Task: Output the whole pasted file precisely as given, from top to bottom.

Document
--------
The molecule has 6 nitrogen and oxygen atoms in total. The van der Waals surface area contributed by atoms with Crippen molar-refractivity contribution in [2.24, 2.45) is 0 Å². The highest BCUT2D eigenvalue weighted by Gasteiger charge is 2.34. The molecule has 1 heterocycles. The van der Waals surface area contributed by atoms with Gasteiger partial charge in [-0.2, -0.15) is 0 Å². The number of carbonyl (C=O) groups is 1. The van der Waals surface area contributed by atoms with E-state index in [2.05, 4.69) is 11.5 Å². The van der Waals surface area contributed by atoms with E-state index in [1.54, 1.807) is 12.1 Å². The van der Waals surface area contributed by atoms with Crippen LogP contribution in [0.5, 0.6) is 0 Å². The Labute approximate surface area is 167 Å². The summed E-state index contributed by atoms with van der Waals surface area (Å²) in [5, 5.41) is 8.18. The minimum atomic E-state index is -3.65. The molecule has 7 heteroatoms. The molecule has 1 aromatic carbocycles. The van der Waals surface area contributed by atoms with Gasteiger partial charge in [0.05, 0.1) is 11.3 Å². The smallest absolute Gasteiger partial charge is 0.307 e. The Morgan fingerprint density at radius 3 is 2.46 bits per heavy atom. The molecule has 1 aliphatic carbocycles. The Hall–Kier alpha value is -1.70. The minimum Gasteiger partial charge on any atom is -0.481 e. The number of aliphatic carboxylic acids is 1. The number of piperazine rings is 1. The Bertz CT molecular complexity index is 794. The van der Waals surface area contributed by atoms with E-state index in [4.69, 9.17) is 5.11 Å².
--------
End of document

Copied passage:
The molecule has 6 nitrogen and oxygen atoms in total. The van der Waals surface area contributed by atoms with Crippen molar-refractivity contribution in [2.24, 2.45) is 0 Å². The highest BCUT2D eigenvalue weighted by Gasteiger charge is 2.34. The molecule has 1 heterocycles. The van der Waals surface area contributed by atoms with Gasteiger partial charge in [-0.2, -0.15) is 0 Å². The number of carbonyl (C=O) groups is 1. The van der Waals surface area contributed by atoms with E-state index in [2.05, 4.69) is 11.5 Å². The van der Waals surface area contributed by atoms with E-state index in [1.54, 1.807) is 12.1 Å². The van der Waals surface area contributed by atoms with Crippen LogP contribution in [0.5, 0.6) is 0 Å². The Labute approximate surface area is 167 Å². The summed E-state index contributed by atoms with van der Waals surface area (Å²) in [5, 5.41) is 8.18. The minimum atomic E-state index is -3.65. The molecule has 7 heteroatoms. The molecule has 1 aromatic carbocycles. The van der Waals surface area contributed by atoms with Gasteiger partial charge in [0.05, 0.1) is 11.3 Å². The smallest absolute Gasteiger partial charge is 0.307 e. The Morgan fingerprint density at radius 3 is 2.46 bits per heavy atom. The molecule has 1 aliphatic carbocycles. The Hall–Kier alpha value is -1.70. The minimum Gasteiger partial charge on any atom is -0.481 e. The number of aliphatic carboxylic acids is 1. The number of piperazine rings is 1. The Bertz CT molecular complexity index is 794. The van der Waals surface area contributed by atoms with E-state index in [4.69, 9.17) is 5.11 Å².